Topeka, the capital of Kansas, couldn’t be happier with the online attention. “We are flattered by Google’s gesture, and we hope millions of folks will visit Topeka today,” says David Bevens, the city’s communications manager.
The Topeka-Google April Fools' Day stunt is all in the name of fun.
But seriously, Topeka is one of hundreds of communities competing to host Google’s broadband experiment, which is designed to bring super-fast Internet service to residents. Topeka went to great lengths to show Google how much it wants to win the competition: the city council voted 9-0 to change the city's name to Google during the month of March.
Then Google turned the tables and told city officials on Wednesday that it planned to change its own name. At least one person was skeptical.
“My first reaction was disbelief. We were concerned we were being pranked by a rival city,” says Mr. Bevens.
By Thursday, however, city officials and residents were pumped up. “I was thrilled this morning,” says Councilman Bob Archer. “This whole thing has been quite a process, and this competition has brought Topeka together more than anything has in years.”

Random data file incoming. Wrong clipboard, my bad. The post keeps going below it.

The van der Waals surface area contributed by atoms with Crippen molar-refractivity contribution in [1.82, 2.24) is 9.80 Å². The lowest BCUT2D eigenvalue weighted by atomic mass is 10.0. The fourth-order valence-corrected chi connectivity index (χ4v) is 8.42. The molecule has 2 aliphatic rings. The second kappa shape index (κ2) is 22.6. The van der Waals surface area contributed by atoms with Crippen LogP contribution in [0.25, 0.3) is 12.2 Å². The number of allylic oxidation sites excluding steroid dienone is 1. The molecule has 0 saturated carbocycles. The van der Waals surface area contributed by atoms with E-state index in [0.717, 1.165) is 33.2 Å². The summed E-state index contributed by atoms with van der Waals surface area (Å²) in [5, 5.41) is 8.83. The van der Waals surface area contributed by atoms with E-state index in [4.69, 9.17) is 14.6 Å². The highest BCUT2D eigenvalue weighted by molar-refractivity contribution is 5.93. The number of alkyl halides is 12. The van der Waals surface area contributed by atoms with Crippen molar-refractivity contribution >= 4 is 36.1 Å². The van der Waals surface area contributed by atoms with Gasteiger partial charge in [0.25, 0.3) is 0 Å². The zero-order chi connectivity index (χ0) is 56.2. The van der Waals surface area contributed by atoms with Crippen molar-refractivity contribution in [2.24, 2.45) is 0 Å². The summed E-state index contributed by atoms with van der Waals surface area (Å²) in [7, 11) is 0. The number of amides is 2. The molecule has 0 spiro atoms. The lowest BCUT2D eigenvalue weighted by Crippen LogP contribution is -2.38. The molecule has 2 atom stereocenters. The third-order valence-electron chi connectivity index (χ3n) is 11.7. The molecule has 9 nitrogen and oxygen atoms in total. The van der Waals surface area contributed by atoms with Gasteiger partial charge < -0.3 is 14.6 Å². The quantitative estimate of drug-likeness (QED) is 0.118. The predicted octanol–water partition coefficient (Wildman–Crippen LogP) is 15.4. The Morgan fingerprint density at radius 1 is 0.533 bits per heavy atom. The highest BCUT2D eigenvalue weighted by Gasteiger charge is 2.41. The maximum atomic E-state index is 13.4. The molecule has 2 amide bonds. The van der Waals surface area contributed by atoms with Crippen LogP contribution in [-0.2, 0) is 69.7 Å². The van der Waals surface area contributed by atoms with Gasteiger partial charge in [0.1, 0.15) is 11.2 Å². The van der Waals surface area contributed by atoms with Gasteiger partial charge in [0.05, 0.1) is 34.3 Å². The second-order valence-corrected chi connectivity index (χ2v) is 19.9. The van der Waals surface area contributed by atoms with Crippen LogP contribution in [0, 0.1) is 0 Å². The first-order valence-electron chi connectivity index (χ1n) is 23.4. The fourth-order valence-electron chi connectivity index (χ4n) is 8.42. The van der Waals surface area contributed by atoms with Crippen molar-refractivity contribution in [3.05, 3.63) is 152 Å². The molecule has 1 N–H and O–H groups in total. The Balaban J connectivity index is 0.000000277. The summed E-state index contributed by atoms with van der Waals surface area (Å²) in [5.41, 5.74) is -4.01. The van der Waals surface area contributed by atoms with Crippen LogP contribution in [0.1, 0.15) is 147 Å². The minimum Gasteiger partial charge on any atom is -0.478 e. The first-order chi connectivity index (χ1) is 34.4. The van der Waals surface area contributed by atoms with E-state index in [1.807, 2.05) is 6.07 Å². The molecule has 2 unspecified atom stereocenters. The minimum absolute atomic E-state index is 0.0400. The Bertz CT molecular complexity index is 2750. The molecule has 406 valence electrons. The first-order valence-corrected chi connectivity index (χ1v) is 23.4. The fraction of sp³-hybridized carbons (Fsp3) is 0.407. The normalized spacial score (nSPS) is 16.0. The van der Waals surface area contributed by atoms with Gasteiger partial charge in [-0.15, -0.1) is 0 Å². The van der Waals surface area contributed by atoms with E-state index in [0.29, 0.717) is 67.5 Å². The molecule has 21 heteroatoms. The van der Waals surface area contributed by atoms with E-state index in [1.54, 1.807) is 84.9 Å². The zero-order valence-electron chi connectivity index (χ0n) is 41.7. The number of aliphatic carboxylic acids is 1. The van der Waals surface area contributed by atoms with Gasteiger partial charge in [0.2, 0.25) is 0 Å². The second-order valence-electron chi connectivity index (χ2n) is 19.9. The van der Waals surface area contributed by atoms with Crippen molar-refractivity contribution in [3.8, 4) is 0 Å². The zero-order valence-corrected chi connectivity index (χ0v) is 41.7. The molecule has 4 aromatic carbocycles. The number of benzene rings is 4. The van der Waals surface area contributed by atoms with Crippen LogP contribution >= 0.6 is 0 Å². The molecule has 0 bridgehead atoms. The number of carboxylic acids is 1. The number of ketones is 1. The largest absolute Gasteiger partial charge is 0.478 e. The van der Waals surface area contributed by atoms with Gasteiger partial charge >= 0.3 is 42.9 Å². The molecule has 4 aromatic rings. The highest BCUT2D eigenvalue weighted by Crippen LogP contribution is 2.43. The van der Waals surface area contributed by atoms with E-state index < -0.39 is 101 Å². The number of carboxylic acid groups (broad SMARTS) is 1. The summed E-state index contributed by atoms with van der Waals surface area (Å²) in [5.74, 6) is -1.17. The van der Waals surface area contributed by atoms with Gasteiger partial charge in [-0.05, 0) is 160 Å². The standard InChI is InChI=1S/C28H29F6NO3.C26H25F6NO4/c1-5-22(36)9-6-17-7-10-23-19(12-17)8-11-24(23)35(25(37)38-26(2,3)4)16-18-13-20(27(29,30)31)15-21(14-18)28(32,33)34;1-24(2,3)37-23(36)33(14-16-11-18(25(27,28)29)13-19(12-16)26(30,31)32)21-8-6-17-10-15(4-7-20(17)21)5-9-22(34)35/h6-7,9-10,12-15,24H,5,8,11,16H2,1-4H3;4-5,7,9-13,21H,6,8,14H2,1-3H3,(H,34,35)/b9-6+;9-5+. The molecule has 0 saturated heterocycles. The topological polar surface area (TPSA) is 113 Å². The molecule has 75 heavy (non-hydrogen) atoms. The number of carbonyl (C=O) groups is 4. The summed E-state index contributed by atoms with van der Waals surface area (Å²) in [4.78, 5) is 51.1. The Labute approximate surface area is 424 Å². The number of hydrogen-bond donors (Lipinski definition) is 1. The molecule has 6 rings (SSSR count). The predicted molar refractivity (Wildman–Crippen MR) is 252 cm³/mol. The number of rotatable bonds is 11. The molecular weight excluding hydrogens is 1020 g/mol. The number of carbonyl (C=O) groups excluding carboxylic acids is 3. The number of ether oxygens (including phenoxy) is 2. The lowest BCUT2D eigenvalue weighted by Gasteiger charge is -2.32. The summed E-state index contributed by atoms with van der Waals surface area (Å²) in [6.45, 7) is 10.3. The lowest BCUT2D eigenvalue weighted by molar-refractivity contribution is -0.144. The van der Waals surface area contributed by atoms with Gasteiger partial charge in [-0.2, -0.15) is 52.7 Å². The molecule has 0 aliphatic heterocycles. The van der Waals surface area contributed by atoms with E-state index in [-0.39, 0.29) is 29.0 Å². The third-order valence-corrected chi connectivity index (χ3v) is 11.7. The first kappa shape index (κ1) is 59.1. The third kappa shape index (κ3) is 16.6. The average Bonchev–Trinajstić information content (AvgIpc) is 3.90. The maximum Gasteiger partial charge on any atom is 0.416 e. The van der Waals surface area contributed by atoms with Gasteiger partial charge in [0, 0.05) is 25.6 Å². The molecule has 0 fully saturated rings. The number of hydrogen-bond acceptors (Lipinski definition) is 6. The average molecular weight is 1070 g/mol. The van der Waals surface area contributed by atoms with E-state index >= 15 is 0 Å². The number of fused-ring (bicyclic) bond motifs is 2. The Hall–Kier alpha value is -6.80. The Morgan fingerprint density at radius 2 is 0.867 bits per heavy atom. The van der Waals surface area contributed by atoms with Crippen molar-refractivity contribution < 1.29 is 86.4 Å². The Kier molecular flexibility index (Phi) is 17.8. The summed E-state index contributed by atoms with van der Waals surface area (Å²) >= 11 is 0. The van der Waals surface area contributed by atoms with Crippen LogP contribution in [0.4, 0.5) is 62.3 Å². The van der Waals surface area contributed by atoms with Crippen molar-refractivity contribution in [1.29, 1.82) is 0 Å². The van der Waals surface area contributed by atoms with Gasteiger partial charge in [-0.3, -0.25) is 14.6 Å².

Christina Wilow is a waitress at the Heartland Cafe in town. Although she hasn’t seen Google’s stunt yet, she knows how much the whole thing means to her spouse. “My husband is a Google freak, and he is very excited,” she says. He’d love to get a faster Internet connection, she adds.
Located on the Kansas River, Topeka is a major producer of grain and meat, as well as farm equipment. The town of 122,000 is also a big shipping center and home to Washburn University. Topeka would like to have broadband bragging rights.
“We’ve got an enthusiastic, progressive group here excited to work with Google,” Councilman Archer says.
Make no mistake, though: Google’s decision to promote Topeka on its site Thursday doesn’t necessarily mean that the town will be a winner in the competition. Google has said it will make its selection(s) before the end of the year.
But for now, it’s April Fools’ Day. “Whatever the outcome, the conclusion is clear: we aren’t in Google anymore,” Google CEO Eric Schmidt wrote on Google’s official blog.
Topeka Mayor Bill Bunton chimes in, “We’re back to being Topeka” on Thursday. “Now there are two Topekas.”
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In Topeka, Google April Fools' Day prank is a hit